With two children in part-time childcare and first hand knowledge of the facilities required to provide for early learners, Minx embarked on a series of early learning centre projects. This era also provided many valuable lessons for us as architects and as directors of architectural practice still in the infant stages of development. Albert Park Pre-school, Clarke Street Children's’ Centre, Malvern Early Learning Centre, North St Kilda Childcare Centre and a number of projects for Peppercorn Childcare Centres, ironically gave us plenty to do when we weren’t looking after own own children.
Working in the education sector throughout our children’s schooling has enabled insight to the role that teaching facilities play in the community. Often the school is the focal point for the community and being a part of that community gives a designer a different perspective.
Involvement as volunteer in the classroom can gives an architect better understanding as to how teaching and learning spaces work. Too often designers have limited exposure to the workings of the spaces that they imagine.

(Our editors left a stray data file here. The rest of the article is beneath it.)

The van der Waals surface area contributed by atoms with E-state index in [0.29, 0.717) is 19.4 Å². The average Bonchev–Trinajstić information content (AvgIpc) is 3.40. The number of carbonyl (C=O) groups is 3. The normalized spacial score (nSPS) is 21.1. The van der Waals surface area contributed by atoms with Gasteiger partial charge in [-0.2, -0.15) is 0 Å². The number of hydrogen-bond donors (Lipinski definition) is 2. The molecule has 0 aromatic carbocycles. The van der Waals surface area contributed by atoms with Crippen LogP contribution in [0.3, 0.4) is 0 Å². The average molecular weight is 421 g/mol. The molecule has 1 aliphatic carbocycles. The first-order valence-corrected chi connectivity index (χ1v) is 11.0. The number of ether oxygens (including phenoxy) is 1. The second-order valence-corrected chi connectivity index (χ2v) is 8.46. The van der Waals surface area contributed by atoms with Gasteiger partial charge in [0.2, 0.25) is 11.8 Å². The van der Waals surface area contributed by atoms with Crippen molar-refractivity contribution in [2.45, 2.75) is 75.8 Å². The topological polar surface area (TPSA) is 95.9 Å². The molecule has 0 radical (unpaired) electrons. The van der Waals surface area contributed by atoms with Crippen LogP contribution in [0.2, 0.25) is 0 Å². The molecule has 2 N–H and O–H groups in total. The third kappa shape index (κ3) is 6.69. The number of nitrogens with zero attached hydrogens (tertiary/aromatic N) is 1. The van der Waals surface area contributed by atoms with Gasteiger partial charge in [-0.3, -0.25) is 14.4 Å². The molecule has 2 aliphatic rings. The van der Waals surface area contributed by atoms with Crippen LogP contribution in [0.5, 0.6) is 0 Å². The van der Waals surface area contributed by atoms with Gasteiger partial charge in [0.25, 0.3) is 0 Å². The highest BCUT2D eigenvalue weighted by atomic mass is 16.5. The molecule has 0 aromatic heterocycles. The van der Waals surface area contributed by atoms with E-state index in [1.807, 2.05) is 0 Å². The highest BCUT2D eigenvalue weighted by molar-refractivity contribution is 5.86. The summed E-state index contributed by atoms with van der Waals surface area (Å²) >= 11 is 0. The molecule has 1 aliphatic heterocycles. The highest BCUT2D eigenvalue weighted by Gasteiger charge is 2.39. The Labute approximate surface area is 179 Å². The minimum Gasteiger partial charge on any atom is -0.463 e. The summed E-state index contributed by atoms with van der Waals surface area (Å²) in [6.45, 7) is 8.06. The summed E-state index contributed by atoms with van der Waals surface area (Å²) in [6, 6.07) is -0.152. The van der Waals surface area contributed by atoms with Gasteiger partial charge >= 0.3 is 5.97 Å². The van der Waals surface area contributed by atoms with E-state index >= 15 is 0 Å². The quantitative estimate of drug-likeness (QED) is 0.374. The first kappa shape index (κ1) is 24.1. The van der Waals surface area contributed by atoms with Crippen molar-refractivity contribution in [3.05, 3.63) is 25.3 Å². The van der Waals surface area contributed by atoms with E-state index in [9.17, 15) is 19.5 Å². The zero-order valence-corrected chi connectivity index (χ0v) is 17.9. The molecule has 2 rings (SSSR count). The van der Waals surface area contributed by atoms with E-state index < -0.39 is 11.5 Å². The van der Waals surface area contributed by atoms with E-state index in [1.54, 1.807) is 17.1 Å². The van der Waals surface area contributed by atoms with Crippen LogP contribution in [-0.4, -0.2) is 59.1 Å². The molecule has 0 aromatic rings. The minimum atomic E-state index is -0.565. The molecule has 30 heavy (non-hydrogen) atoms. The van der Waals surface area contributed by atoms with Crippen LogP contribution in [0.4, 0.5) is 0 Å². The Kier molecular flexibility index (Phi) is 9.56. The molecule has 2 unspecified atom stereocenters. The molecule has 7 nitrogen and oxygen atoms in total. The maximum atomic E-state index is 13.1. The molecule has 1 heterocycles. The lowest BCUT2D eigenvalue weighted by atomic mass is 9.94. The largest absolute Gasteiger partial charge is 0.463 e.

Our children too have provided us with a terrific understanding of the needs of the learner - particularly during a time of rapid change with the infiltration of digital technology in the classroom. Even today, with our children now at the other end of the school system, their approach to learning, motivations and frustrations give us a better understanding as to how to provide better education spaces.
When we realise that Siri can do year 11 chemistry homework, we start to wonder what teaching will look like in the future and what sort of spaces we should be designing to allow for this rapid change.
So from early learners to lazy teens, our children have provided us with insight, understanding and perspective (and for the most part they have also given us a lot of joy) which has enabled us to continue to refine our skills as education space designers.
By the end of 2004 we had employed 4 staff to support the many projects we had in progress and generally our practice was running really well which we attribute to our insistence on ‘team work’ which, in our office means asking a colleague for help when you need it and helping a colleague in need when they ask for it. This is still the essence of the culture at Minx today and camaraderie has never been stronger.